2 And kept back part of the price, his wife also being privy to it, and brought a certain part, and laid it at the apostles’ feet.
    3 But Peter said, Ananias, why hath Satan filled thine heart to lie to the Holy Ghost, and to keep back part of the price of the land?
    4 Whiles it remained, was it not thine own? and after it was sold, was it not in thine own power? why hast thou conceived this thing in thine heart? thou hast not lied unto men, but unto God.
    5 And Ananias hearing these words fell down, and gave up the ghost: and great fear came on all them that heard these things.
    6 And the young men arose, wound him up, and carried him out, and buried him.
    7 And it was about the space of three hours after, when his wife, not knowing what was done, came in.
    8 And Peter answered unto her, Tell me whether ye sold the land for so much? And she said, Yea, for so much.
    9 Then Peter said unto her, How is it that ye have agreed together to tempt the Spirit of the Lord? behold, the feet of them which have buried thy husband are at the door, and shall carry thee out.
    10 Then fell she down straightway at his feet, and yielded up the ghost: and the young men came in, and found her dead, and, carrying her forth, buried her by her husband.
    11 And great fear came upon all the church, and upon as many as heard these things.

    Were their “crimes” really worthy of death? And what is with having things in common being called “voluntary?”

  5. Back then people ate lots of fried, fatty foods, clogging up their arteries. Just about everyone had heart disease and died early of heart attacks. Give such a person, especially an overweight individual, a highly stressful situation, and bam! he or she has a heart attack. I can’t think of something more stressful than being caught publicly in a lie and fraud scheme. Ananias and Sapphira were caught red-handed, and all that red-meat they’d been eating (as they were converts and partook regularly of the idol meats in their pre-member days) finally stopped their tickers. This wasn’t a matter of God striking them down, it was a matter of poor health habits and an overly stressful situation. Most likely afterward, the primitive saints got their version of the Word of Wisdom, which revelation was burned up in some later fire…to be restored later by Joseph Smith! 😉

    As for your second question…you voluntarily enter enter into and live the law of consecration, you voluntarily consecrate of your surplusses at the end of each year, and of those accumulated surplusses, which are the common goods (not your own personal, private property), you have unlimited access to those surplusses for your just wants and needs, as long as you remain in good standing. You want out, you get out, with your private possessions sans whatever you have up to that point consecrated. This is my understanding of the law of consecration and it sounds fairly voluntary to me.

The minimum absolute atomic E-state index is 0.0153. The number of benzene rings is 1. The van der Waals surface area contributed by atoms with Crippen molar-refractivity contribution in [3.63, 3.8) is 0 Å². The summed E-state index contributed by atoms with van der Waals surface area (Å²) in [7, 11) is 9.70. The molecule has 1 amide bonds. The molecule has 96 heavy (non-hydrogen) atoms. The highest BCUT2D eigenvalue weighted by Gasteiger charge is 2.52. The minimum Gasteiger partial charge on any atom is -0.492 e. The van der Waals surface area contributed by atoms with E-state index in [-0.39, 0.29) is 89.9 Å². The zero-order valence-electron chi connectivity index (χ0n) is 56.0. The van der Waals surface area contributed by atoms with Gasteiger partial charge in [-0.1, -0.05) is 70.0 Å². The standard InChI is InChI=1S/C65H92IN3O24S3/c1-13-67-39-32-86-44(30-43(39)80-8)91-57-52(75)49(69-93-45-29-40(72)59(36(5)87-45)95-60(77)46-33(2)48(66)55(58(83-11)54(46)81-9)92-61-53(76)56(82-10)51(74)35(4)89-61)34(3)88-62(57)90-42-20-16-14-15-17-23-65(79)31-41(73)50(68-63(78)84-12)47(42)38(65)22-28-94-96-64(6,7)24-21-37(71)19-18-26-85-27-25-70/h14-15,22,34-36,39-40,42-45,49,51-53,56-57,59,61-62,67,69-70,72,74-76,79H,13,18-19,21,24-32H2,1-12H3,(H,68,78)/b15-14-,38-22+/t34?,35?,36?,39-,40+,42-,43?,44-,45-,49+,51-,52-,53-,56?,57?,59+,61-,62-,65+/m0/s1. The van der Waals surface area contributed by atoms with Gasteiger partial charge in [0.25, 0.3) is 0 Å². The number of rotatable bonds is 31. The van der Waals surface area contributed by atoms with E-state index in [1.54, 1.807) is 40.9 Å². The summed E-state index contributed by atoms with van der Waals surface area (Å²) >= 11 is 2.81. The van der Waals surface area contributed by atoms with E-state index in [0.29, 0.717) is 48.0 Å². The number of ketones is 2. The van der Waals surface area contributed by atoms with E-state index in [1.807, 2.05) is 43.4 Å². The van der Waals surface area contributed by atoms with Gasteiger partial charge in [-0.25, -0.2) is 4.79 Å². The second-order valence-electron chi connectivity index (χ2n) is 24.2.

6. thanks for the laughs. 🙂

    As to the second part, the reason I ask why it is voluntary, has much to do with this particular incident, wherein the simpler option for Peter would have been to just simply ask them to leave and never come back. Why did he have to kill them?

  7. I know that that is the general assumption, that Peter used the priesthood to kill them, or that God struck them down, but the text doesn’t actually say that. All it says is that Ananias died (“And Ananias hearing these words fell down, and gave up the ghost:”) after listening to what Peter said and that Sapphira died (“Then fell she down straightway at his feet, and yielded up the ghost:”) after Peter told her that she would be carried out (“the feet of them which have buried thy husband are at the door, and shall carry thee out.”) I don’t see the text specifically saying that Peter cursed them unto death and struck them down using the authority of the priesthood. I see it merely saying both of them died. Maybe the original Greek text says it clearer and shows that Peter did kill them, but I don’t know Greek, so I’m just going on the English translation.

    As for Sapphira, maybe she was fainting when Peter was talking to her and in his compassion he explained that these young men will help you out (since you’ve no strength to leave on your own) and instead of just fainting, she died instead. Maybe the big shock that caused both these deaths wasn’t just that they lied and committed fraud, but that the penalty was excommunication and they both feared for their salvation, to the point that it caused heart attacks. Who knows? There’s not much information to go on, but unless someone brings the Greek out and shows that in the original it is apparent that Peter killed them, I don’t see the English text saying that.